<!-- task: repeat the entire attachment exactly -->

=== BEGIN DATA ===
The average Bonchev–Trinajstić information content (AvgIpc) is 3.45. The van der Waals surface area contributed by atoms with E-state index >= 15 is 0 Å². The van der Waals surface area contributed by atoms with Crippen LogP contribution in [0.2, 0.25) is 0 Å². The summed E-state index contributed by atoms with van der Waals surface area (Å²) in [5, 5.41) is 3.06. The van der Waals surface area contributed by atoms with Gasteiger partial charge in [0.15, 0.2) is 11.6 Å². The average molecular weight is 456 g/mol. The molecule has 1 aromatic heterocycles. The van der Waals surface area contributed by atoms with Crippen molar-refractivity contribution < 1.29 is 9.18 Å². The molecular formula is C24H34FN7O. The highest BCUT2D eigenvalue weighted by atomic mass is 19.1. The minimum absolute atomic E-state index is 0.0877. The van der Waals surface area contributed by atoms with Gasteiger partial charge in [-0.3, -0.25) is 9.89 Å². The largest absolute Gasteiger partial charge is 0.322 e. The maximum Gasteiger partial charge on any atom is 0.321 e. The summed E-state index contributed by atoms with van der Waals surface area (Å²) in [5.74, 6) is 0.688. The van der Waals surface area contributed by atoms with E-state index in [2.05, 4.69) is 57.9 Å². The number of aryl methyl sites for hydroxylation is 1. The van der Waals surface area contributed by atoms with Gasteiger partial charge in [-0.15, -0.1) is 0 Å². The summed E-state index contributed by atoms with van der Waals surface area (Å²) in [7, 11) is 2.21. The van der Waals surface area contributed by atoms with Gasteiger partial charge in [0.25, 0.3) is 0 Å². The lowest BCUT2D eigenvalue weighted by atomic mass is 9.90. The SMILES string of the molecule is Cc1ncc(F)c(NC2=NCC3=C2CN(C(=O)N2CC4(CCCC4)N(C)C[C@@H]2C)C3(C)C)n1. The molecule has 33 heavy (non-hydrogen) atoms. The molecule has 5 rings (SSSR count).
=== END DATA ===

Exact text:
The average Bonchev–Trinajstić information content (AvgIpc) is 3.45. The van der Waals surface area contributed by atoms with E-state index >= 15 is 0 Å². The van der Waals surface area contributed by atoms with Crippen LogP contribution in [0.2, 0.25) is 0 Å². The summed E-state index contributed by atoms with van der Waals surface area (Å²) in [5, 5.41) is 3.06. The van der Waals surface area contributed by atoms with Gasteiger partial charge in [0.15, 0.2) is 11.6 Å². The average molecular weight is 456 g/mol. The molecule has 1 aromatic heterocycles. The van der Waals surface area contributed by atoms with Crippen molar-refractivity contribution < 1.29 is 9.18 Å². The molecular formula is C24H34FN7O. The highest BCUT2D eigenvalue weighted by atomic mass is 19.1. The minimum absolute atomic E-state index is 0.0877. The van der Waals surface area contributed by atoms with Gasteiger partial charge in [-0.3, -0.25) is 9.89 Å². The largest absolute Gasteiger partial charge is 0.322 e. The maximum Gasteiger partial charge on any atom is 0.321 e. The summed E-state index contributed by atoms with van der Waals surface area (Å²) in [5.74, 6) is 0.688. The van der Waals surface area contributed by atoms with E-state index in [2.05, 4.69) is 57.9 Å². The number of aryl methyl sites for hydroxylation is 1. The van der Waals surface area contributed by atoms with Gasteiger partial charge in [-0.15, -0.1) is 0 Å². The summed E-state index contributed by atoms with van der Waals surface area (Å²) in [7, 11) is 2.21. The van der Waals surface area contributed by atoms with Gasteiger partial charge in [0.25, 0.3) is 0 Å². The lowest BCUT2D eigenvalue weighted by atomic mass is 9.90. The SMILES string of the molecule is Cc1ncc(F)c(NC2=NCC3=C2CN(C(=O)N2CC4(CCCC4)N(C)C[C@@H]2C)C3(C)C)n1. The molecule has 33 heavy (non-hydrogen) atoms. The molecule has 5 rings (SSSR count).